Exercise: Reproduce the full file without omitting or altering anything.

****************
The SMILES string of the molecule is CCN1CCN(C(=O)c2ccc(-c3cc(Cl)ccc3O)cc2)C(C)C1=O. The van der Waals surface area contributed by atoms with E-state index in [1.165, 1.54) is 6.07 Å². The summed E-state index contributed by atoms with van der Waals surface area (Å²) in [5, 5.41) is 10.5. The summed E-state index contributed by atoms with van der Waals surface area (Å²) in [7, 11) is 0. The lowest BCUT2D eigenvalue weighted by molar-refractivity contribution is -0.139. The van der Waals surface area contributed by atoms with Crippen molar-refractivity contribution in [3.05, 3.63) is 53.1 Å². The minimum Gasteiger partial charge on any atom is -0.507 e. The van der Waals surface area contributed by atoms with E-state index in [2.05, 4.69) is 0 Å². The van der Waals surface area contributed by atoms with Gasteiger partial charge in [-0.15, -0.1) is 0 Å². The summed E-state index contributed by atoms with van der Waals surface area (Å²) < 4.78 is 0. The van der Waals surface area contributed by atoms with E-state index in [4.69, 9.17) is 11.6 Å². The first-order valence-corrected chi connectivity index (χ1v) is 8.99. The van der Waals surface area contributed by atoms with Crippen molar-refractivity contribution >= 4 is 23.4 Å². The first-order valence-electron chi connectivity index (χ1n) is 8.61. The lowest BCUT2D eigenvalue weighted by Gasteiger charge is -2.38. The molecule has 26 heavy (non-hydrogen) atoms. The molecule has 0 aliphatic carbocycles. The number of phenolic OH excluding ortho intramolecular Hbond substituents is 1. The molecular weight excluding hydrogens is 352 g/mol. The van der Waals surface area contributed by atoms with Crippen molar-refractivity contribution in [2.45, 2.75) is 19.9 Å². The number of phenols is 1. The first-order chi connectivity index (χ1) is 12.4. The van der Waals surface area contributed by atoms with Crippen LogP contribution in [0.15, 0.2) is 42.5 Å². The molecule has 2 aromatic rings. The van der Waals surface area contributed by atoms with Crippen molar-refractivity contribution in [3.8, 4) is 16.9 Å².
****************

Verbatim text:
The SMILES string of the molecule is CCN1CCN(C(=O)c2ccc(-c3cc(Cl)ccc3O)cc2)C(C)C1=O. The van der Waals surface area contributed by atoms with E-state index in [1.165, 1.54) is 6.07 Å². The summed E-state index contributed by atoms with van der Waals surface area (Å²) in [5, 5.41) is 10.5. The summed E-state index contributed by atoms with van der Waals surface area (Å²) in [7, 11) is 0. The lowest BCUT2D eigenvalue weighted by molar-refractivity contribution is -0.139. The van der Waals surface area contributed by atoms with Crippen molar-refractivity contribution in [3.05, 3.63) is 53.1 Å². The minimum Gasteiger partial charge on any atom is -0.507 e. The van der Waals surface area contributed by atoms with E-state index in [2.05, 4.69) is 0 Å². The van der Waals surface area contributed by atoms with Gasteiger partial charge in [-0.15, -0.1) is 0 Å². The summed E-state index contributed by atoms with van der Waals surface area (Å²) < 4.78 is 0. The van der Waals surface area contributed by atoms with E-state index in [4.69, 9.17) is 11.6 Å². The first-order valence-corrected chi connectivity index (χ1v) is 8.99. The van der Waals surface area contributed by atoms with Crippen molar-refractivity contribution >= 4 is 23.4 Å². The first-order valence-electron chi connectivity index (χ1n) is 8.61. The lowest BCUT2D eigenvalue weighted by Gasteiger charge is -2.38. The molecule has 26 heavy (non-hydrogen) atoms. The molecule has 0 aliphatic carbocycles. The number of phenolic OH excluding ortho intramolecular Hbond substituents is 1. The molecular weight excluding hydrogens is 352 g/mol. The van der Waals surface area contributed by atoms with Crippen molar-refractivity contribution in [2.45, 2.75) is 19.9 Å². The number of phenols is 1. The first-order chi connectivity index (χ1) is 12.4. The van der Waals surface area contributed by atoms with Crippen LogP contribution in [0.15, 0.2) is 42.5 Å². The molecule has 2 aromatic rings. The van der Waals surface area contributed by atoms with Crippen molar-refractivity contribution in [3.8, 4) is 16.9 Å².